Wallace S1, Syan R2, Lee K3, Sokol E1

Research Type


Abstract Category

Pelvic Organ Prolapse

Abstract 226
Best Urogynaecology
Scientific Podium Session 16
Friday 20th November 2020
18:45 - 19:00
Live Room 2
Pelvic Organ Prolapse Mathematical or statistical modelling Prolapse Symptoms Surgery
1. Stanford University School of Medicine, Department of Obstetrics and Gynecology, 2. University of Miami School of Medicine, Department of Urology, 3. Stanford University, Department of Health Policy

Shannon Wallace



Hypothesis / aims of study
Uterine preserving hysteropexy (HP) for the treatment of uterine prolapse has become more popular in recent years. Studies suggest that hysteropexy has equivalent medium-term efficacy compared to traditional vaginal hysterectomy (VS) with apical suspension (sacrospinous ligament fixation (SS) or uterosacral ligament suspension (US)). Each surgical approach confers different risks and costs. Costs between uterine-sparing and traditional prolapse repair have not been compared. Our objective was to perform a cost-effectiveness analysis of hysteropexy versus vaginal hysterectomy with apical suspension for the treatment of uterine prolapse.
Study design, materials and methods
In order to determine the most cost-effective surgical strategy, we used TreeAge Pro® software to construct a decision model tree comparing the cost-effectiveness of four surgical options: HP with SS (HP-SS), HP with US (HP-US), VH with SS (VH-SS) and VH with US (VH-US). We modeled a population of healthy women undergoing surgery with a model time horizon of 1 year. Recurrence rates, repeat surgery for surgical failures and complication rates associated with each surgery were modeled. Parameter values were modeled using published Health Utility Indices included baseline uterine prolapse (0.83), repeat surgery for recurrent prolapse (0.75), GU injury (0.75), dyspareunia (0.90), neuropathy (0.66), and transfusion (0.76). Cost data reflects Stanford Hospital costs billed to insurance providers, including HP-SS $41,637.33, HP-US $41,466.00, VH-SS $50,258.00, and VH-US $50,258.00. Cost-effectiveness was defined as an incremental cost-effectiveness ratio (ICER) of < $50,000 per quality-adjusted life year (QALY). Strategies were considered “dominated” if they were both less effective and more expensive than another strategy. Base-case, threshold and 2-way sensitivity analyses were performed.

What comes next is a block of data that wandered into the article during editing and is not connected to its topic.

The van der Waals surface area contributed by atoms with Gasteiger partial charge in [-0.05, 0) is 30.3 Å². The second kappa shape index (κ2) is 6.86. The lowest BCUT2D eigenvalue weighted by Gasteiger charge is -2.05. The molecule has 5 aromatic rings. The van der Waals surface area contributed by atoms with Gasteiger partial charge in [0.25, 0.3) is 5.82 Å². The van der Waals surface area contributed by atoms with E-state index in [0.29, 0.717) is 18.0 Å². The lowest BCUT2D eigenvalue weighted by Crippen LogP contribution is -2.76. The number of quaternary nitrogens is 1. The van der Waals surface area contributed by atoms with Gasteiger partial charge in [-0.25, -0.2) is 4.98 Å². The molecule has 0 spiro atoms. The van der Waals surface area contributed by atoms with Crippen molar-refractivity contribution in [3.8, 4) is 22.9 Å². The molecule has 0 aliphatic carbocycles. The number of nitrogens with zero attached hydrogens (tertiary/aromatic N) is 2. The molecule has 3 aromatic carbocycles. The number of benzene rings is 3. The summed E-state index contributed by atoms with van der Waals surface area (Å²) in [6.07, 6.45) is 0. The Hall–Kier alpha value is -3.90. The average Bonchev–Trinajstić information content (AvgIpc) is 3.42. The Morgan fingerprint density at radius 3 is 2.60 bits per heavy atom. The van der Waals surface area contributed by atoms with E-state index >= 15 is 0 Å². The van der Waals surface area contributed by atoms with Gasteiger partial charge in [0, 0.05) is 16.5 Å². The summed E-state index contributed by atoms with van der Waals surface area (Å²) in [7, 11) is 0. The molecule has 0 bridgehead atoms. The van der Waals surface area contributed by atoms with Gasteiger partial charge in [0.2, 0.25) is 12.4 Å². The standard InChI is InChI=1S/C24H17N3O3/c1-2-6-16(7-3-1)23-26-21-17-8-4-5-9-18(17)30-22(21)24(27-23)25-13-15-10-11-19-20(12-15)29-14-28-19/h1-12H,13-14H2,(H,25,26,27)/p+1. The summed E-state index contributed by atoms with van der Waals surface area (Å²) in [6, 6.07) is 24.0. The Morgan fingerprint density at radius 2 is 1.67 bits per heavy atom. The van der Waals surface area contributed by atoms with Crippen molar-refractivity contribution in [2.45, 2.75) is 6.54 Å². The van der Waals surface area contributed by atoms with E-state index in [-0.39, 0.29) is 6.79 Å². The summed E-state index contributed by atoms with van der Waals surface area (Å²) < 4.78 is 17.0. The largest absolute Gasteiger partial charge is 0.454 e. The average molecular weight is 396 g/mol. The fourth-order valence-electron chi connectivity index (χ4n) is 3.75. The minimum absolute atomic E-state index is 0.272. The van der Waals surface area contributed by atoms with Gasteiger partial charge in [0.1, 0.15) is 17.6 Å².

HP-SS was the most cost-effective strategy, where incremental cost of HP-US was $1,096.21, VH-SS was $7,681.34 and VH-US was $8,775.98 (Table 1). With similar QALY measures between surgical options, the VH-SS and VH-US were dominated strategies (Figure 1A). VH strategies are cost-effective when cost of HP-SS is > $52,500 and HP-US is > $49,500. VH strategies also become cost-effective when recurrence rates of hysteropexy is > 30% with a repeat surgery rate >60%, or with recurrence >40% and repeat surgery rate >40% (Figure 1B).
Interpretation of results
In our model, sacrospinous hysteropexy was the most cost-effective strategy followed by uterosacral hysteropexy, vaginal hysterectomy with sacrospinous ligament fixation and then vaginal hysterectomy with uterosacral ligament suspension. With similar QALY measures between surgical options, both vaginal hysterectomy with apical suspension surgeries were dominated strategies. When we varied the costs of the different strategies, vaginal hysterectomy strategies became the most cost-effective option when the cost of sacrospinous hysteropexy is > $52,500 and uterosacral hysteropexy is > $49,500. Of note vaginal hysterectomy with sacrospinous ligament suspension was more cost-effective than vaginal hysterectomy with uterosacral ligament suspension. The likely driver for a more expensive uterosacral ligament procedure is the 1-3% risk of GU injury which can lead to a repeat surgery costing ~$50,000. Our results also suggest that even if the probability of recurrent uterine prolapse is 15% and all these patients undergo a second surgery, sacrospinous hysteropexy will remain the optimal cost-effective strategy. However, as the probability of recurrent uterine prolapse and the probability of repeat surgery increases, vaginal hysteropexy no longer remains cost-effective.
Concluding message
In conclusion, our study suggests that even if we assume higher rates of recurrence and repeat POP surgery, sacrospinous hysteropexy is the most cost-effective transvaginal surgical approach for management of uterine prolapse.  These results should only be used as a guide as clinical decision-making should be comprehensive.
Figure 1 Sensitivity Analysis
Figure 2 Base case one-year cost, effectiveness, and incremental cost-effectiveness ratio for apical POP surgical strategies ranked by cost
Funding Female Foundation for Health Awareness Clinical Trial No Subjects None
16/11/2023 05:49:34